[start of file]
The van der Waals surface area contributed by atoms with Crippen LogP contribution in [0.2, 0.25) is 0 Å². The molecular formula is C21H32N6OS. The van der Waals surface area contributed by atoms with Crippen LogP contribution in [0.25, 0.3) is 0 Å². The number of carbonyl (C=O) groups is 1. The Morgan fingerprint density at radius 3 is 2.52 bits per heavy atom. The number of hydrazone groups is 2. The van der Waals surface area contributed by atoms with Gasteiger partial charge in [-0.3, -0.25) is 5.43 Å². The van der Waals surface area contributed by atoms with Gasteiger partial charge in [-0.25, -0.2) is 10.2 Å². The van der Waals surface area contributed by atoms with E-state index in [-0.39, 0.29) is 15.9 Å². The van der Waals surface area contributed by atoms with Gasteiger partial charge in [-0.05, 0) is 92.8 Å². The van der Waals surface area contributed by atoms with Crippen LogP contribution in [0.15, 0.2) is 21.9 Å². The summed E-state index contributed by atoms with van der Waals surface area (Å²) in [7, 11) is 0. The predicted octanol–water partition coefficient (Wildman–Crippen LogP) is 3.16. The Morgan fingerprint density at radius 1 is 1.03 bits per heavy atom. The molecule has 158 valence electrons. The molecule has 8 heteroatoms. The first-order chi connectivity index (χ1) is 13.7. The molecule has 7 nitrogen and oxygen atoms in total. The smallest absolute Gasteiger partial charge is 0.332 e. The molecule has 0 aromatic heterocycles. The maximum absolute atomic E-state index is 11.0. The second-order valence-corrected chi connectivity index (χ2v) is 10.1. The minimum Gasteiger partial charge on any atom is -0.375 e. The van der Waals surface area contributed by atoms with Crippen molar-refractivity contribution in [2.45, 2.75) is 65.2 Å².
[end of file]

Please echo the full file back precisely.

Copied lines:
The van der Waals surface area contributed by atoms with Crippen LogP contribution in [0.2, 0.25) is 0 Å². The molecular formula is C21H32N6OS. The van der Waals surface area contributed by atoms with Crippen LogP contribution in [0.25, 0.3) is 0 Å². The number of carbonyl (C=O) groups is 1. The Morgan fingerprint density at radius 3 is 2.52 bits per heavy atom. The number of hydrazone groups is 2. The van der Waals surface area contributed by atoms with Gasteiger partial charge in [-0.3, -0.25) is 5.43 Å². The van der Waals surface area contributed by atoms with Gasteiger partial charge in [-0.25, -0.2) is 10.2 Å². The van der Waals surface area contributed by atoms with E-state index in [-0.39, 0.29) is 15.9 Å². The van der Waals surface area contributed by atoms with Gasteiger partial charge in [-0.05, 0) is 92.8 Å². The van der Waals surface area contributed by atoms with Crippen LogP contribution in [0.15, 0.2) is 21.9 Å². The summed E-state index contributed by atoms with van der Waals surface area (Å²) in [7, 11) is 0. The predicted octanol–water partition coefficient (Wildman–Crippen LogP) is 3.16. The Morgan fingerprint density at radius 1 is 1.03 bits per heavy atom. The molecule has 158 valence electrons. The molecule has 8 heteroatoms. The first-order chi connectivity index (χ1) is 13.7. The molecule has 7 nitrogen and oxygen atoms in total. The smallest absolute Gasteiger partial charge is 0.332 e. The molecule has 0 aromatic heterocycles. The maximum absolute atomic E-state index is 11.0. The second-order valence-corrected chi connectivity index (χ2v) is 10.1. The minimum Gasteiger partial charge on any atom is -0.375 e. The van der Waals surface area contributed by atoms with Crippen molar-refractivity contribution in [2.45, 2.75) is 65.2 Å².